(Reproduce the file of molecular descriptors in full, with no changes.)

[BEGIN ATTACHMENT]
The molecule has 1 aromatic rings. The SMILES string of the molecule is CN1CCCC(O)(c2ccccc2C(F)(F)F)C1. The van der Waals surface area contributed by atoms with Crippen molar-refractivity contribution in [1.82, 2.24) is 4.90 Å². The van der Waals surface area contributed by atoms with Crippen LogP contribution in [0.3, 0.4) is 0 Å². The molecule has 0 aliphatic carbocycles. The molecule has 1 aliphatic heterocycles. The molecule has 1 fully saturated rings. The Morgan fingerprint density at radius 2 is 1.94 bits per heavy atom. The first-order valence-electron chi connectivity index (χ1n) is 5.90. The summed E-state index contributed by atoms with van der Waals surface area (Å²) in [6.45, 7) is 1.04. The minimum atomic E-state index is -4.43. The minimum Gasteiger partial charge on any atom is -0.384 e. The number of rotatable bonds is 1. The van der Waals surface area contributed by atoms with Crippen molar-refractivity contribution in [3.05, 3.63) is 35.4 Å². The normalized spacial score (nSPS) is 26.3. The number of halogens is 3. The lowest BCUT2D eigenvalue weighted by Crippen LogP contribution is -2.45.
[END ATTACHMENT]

The molecule has 1 aromatic rings. The SMILES string of the molecule is CN1CCCC(O)(c2ccccc2C(F)(F)F)C1. The van der Waals surface area contributed by atoms with Crippen molar-refractivity contribution in [1.82, 2.24) is 4.90 Å². The van der Waals surface area contributed by atoms with Crippen LogP contribution in [0.3, 0.4) is 0 Å². The molecule has 0 aliphatic carbocycles. The molecule has 1 aliphatic heterocycles. The molecule has 1 fully saturated rings. The Morgan fingerprint density at radius 2 is 1.94 bits per heavy atom. The first-order valence-electron chi connectivity index (χ1n) is 5.90. The summed E-state index contributed by atoms with van der Waals surface area (Å²) in [6.45, 7) is 1.04. The minimum atomic E-state index is -4.43. The minimum Gasteiger partial charge on any atom is -0.384 e. The number of rotatable bonds is 1. The van der Waals surface area contributed by atoms with Crippen molar-refractivity contribution in [3.05, 3.63) is 35.4 Å². The normalized spacial score (nSPS) is 26.3. The number of halogens is 3. The lowest BCUT2D eigenvalue weighted by Crippen LogP contribution is -2.45.